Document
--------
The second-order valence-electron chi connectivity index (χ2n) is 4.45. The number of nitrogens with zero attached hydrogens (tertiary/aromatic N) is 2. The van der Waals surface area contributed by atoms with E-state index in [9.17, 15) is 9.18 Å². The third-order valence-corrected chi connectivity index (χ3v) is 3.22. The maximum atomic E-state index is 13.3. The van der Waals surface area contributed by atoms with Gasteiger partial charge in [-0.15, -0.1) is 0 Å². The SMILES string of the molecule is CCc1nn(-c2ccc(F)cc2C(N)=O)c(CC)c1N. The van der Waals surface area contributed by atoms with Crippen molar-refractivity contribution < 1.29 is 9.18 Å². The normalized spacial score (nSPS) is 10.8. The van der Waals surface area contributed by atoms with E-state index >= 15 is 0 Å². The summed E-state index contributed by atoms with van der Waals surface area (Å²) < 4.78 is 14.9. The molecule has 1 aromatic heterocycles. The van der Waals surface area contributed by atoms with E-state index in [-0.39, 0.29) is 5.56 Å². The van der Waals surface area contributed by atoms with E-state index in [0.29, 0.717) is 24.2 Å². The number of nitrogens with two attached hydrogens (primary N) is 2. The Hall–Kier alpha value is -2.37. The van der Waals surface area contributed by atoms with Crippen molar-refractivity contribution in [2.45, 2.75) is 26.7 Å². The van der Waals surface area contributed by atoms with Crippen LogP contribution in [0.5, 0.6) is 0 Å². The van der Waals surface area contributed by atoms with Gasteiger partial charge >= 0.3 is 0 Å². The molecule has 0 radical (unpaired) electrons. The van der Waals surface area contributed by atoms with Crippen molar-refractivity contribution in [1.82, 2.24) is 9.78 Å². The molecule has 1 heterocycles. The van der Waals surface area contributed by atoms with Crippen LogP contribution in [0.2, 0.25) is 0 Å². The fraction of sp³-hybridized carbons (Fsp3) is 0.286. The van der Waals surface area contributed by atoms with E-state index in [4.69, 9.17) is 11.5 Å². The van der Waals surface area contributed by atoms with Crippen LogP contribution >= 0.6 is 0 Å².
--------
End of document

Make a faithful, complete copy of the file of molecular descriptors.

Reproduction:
The second-order valence-electron chi connectivity index (χ2n) is 4.45. The number of nitrogens with zero attached hydrogens (tertiary/aromatic N) is 2. The van der Waals surface area contributed by atoms with E-state index in [9.17, 15) is 9.18 Å². The third-order valence-corrected chi connectivity index (χ3v) is 3.22. The maximum atomic E-state index is 13.3. The van der Waals surface area contributed by atoms with Gasteiger partial charge in [-0.15, -0.1) is 0 Å². The SMILES string of the molecule is CCc1nn(-c2ccc(F)cc2C(N)=O)c(CC)c1N. The van der Waals surface area contributed by atoms with Crippen molar-refractivity contribution < 1.29 is 9.18 Å². The normalized spacial score (nSPS) is 10.8. The van der Waals surface area contributed by atoms with E-state index >= 15 is 0 Å². The summed E-state index contributed by atoms with van der Waals surface area (Å²) < 4.78 is 14.9. The molecule has 1 aromatic heterocycles. The van der Waals surface area contributed by atoms with E-state index in [-0.39, 0.29) is 5.56 Å². The van der Waals surface area contributed by atoms with E-state index in [0.29, 0.717) is 24.2 Å². The number of nitrogens with two attached hydrogens (primary N) is 2. The Hall–Kier alpha value is -2.37. The van der Waals surface area contributed by atoms with Crippen molar-refractivity contribution in [2.45, 2.75) is 26.7 Å². The van der Waals surface area contributed by atoms with Crippen LogP contribution in [0.5, 0.6) is 0 Å². The van der Waals surface area contributed by atoms with Gasteiger partial charge >= 0.3 is 0 Å². The molecule has 0 radical (unpaired) electrons. The van der Waals surface area contributed by atoms with Crippen molar-refractivity contribution in [1.82, 2.24) is 9.78 Å². The molecule has 1 heterocycles. The van der Waals surface area contributed by atoms with Crippen LogP contribution in [0.2, 0.25) is 0 Å². The fraction of sp³-hybridized carbons (Fsp3) is 0.286. The van der Waals surface area contributed by atoms with E-state index in [4.69, 9.17) is 11.5 Å². The van der Waals surface area contributed by atoms with Crippen LogP contribution >= 0.6 is 0 Å².